She's a bigger fan of Prince of Egypt (Entertainment grade: A– to Greatest Story's E), but ranks the Jesus epic higher in terms of it's history (C as compared to the Moses film's D). As ever they are written in style that manages to be light-hearted, perceptive, history geeky and enjoyable all in one go. Take for example her shrewd take on the depiciton of Mircales in Greatest Story:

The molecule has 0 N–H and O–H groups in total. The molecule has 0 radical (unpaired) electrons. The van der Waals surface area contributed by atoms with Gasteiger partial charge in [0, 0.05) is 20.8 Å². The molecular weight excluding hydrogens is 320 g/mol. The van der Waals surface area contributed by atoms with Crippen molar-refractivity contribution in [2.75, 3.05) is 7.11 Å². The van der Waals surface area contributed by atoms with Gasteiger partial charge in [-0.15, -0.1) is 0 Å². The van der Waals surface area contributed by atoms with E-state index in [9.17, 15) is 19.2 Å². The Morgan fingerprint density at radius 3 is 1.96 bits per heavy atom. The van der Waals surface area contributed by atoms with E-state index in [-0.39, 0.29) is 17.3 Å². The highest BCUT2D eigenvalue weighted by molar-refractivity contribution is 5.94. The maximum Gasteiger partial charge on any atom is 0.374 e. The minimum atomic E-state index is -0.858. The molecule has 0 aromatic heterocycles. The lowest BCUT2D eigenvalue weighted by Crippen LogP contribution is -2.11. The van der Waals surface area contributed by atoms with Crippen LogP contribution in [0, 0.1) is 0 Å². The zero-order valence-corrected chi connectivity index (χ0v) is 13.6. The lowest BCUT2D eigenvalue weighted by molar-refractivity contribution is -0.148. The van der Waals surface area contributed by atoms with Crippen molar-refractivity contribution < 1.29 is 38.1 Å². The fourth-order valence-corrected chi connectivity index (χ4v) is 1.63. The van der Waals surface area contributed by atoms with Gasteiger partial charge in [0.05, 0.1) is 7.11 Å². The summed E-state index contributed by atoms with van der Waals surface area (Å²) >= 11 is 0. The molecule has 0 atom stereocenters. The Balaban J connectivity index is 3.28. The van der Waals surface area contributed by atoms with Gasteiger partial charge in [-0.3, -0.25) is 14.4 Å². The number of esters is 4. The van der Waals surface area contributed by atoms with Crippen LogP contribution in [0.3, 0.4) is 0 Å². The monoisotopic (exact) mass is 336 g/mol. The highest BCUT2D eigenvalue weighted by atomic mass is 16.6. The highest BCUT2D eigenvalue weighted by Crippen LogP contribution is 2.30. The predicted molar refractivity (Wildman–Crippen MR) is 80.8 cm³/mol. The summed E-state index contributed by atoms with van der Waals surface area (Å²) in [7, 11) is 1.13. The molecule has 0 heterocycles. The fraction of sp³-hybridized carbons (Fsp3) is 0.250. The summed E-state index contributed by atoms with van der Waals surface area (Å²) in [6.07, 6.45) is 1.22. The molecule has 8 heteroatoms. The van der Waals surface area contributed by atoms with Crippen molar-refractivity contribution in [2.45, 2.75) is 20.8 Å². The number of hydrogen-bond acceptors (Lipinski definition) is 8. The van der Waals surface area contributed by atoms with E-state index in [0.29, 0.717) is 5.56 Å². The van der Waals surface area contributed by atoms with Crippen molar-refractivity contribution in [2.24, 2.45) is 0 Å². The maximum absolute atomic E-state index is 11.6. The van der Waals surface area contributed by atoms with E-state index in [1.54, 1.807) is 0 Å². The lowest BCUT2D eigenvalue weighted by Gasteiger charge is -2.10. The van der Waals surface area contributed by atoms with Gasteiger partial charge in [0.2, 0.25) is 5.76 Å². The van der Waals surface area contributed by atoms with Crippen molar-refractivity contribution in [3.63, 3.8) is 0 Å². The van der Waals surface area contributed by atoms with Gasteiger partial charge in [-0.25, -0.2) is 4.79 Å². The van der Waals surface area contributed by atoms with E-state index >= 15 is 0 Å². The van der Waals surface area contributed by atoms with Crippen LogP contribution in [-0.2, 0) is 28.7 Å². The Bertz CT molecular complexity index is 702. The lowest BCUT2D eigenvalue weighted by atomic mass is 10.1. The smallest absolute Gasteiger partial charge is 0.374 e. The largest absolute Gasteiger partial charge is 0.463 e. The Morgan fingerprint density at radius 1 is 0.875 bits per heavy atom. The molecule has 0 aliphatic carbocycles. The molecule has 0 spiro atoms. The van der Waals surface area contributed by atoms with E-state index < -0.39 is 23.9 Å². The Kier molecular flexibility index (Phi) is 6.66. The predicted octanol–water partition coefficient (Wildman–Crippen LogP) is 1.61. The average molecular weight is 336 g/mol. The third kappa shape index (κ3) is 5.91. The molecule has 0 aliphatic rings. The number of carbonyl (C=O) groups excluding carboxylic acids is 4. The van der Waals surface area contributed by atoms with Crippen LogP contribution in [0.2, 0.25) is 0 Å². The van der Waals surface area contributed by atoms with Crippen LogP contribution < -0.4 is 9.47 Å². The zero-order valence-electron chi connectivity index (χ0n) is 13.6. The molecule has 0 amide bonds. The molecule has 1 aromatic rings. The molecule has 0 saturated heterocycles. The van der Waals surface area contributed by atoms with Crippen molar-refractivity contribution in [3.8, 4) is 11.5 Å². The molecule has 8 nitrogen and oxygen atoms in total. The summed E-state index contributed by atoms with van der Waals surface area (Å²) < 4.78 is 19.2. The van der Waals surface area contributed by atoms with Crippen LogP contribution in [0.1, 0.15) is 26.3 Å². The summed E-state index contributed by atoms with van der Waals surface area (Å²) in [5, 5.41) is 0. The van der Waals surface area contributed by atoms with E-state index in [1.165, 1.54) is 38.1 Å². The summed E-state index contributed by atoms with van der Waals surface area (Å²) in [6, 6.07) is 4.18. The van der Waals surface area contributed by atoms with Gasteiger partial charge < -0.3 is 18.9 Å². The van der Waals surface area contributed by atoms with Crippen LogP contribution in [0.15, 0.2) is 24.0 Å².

Lazarus is raised from the dead in long shot, so you can't really see what's going on. The feeding of the 5,000 and turning water into wine are mentioned, but not shown. "The next thing we know, they'll be calling him the Messiah," complains a Jewish leader. "And that's not all." "What else?" asks Pontius Pilate. "He walked on water." "Get out!" Historically speaking, this is fine: there's no independent evidence for any of the miracles. Cinematically, it's more of a problem. If the director was concerned about excluding the sceptical audience, you've got to wonder why he picked this subject. Because, if you don't go in for God, this is just three hours of the musings of a first-century Middle Eastern hippie. A few whizz-bang moments would really have livened things up.These are two films which have been criminally under-discussed by this blog. The Prince of Egypt didn't even have it's own label until just now. The Greatest Story Ever Told does, but there's precious little there except my podcast review.